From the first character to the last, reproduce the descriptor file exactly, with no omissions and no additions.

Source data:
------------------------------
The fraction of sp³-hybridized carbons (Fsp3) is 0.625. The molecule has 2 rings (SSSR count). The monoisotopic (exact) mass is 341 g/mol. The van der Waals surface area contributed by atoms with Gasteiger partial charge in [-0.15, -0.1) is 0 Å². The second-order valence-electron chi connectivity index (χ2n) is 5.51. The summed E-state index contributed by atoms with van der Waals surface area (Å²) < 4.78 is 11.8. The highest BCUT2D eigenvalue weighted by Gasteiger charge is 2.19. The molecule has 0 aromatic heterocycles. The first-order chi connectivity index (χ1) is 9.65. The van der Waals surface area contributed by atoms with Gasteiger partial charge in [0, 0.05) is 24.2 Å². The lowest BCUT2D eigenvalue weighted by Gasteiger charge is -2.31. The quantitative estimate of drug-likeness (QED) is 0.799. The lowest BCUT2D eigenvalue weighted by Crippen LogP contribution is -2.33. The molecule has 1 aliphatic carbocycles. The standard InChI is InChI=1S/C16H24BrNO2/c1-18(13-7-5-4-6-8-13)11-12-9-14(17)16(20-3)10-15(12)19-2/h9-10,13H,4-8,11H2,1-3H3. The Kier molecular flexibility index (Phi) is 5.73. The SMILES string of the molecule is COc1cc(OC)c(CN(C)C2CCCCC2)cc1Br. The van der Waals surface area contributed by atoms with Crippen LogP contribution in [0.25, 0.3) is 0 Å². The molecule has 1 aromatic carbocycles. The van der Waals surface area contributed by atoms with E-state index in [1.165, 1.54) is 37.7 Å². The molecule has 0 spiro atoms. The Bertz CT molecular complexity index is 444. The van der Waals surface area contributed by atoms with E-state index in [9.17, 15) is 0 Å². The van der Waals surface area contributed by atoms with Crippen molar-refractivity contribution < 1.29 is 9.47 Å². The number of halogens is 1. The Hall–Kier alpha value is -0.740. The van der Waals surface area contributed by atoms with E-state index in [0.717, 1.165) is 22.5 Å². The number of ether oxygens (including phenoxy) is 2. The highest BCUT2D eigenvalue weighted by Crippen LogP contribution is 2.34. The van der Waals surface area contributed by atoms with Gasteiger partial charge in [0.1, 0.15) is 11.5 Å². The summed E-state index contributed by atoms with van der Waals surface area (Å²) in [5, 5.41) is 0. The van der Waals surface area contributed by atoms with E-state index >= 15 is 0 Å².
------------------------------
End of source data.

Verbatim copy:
The fraction of sp³-hybridized carbons (Fsp3) is 0.625. The molecule has 2 rings (SSSR count). The monoisotopic (exact) mass is 341 g/mol. The van der Waals surface area contributed by atoms with Gasteiger partial charge in [-0.15, -0.1) is 0 Å². The second-order valence-electron chi connectivity index (χ2n) is 5.51. The summed E-state index contributed by atoms with van der Waals surface area (Å²) < 4.78 is 11.8. The highest BCUT2D eigenvalue weighted by Gasteiger charge is 2.19. The molecule has 0 aromatic heterocycles. The first-order chi connectivity index (χ1) is 9.65. The van der Waals surface area contributed by atoms with Gasteiger partial charge in [0, 0.05) is 24.2 Å². The lowest BCUT2D eigenvalue weighted by Gasteiger charge is -2.31. The quantitative estimate of drug-likeness (QED) is 0.799. The lowest BCUT2D eigenvalue weighted by Crippen LogP contribution is -2.33. The molecule has 1 aliphatic carbocycles. The standard InChI is InChI=1S/C16H24BrNO2/c1-18(13-7-5-4-6-8-13)11-12-9-14(17)16(20-3)10-15(12)19-2/h9-10,13H,4-8,11H2,1-3H3. The Kier molecular flexibility index (Phi) is 5.73. The SMILES string of the molecule is COc1cc(OC)c(CN(C)C2CCCCC2)cc1Br. The van der Waals surface area contributed by atoms with Crippen LogP contribution in [0.25, 0.3) is 0 Å². The molecule has 1 aromatic carbocycles. The van der Waals surface area contributed by atoms with E-state index in [1.165, 1.54) is 37.7 Å². The molecule has 0 spiro atoms. The Bertz CT molecular complexity index is 444. The van der Waals surface area contributed by atoms with E-state index in [9.17, 15) is 0 Å². The van der Waals surface area contributed by atoms with Crippen molar-refractivity contribution < 1.29 is 9.47 Å². The number of halogens is 1. The Hall–Kier alpha value is -0.740. The van der Waals surface area contributed by atoms with E-state index in [0.717, 1.165) is 22.5 Å². The number of ether oxygens (including phenoxy) is 2. The highest BCUT2D eigenvalue weighted by Crippen LogP contribution is 2.34. The van der Waals surface area contributed by atoms with Gasteiger partial charge in [0.1, 0.15) is 11.5 Å². The summed E-state index contributed by atoms with van der Waals surface area (Å²) in [5, 5.41) is 0. The van der Waals surface area contributed by atoms with E-state index >= 15 is 0 Å².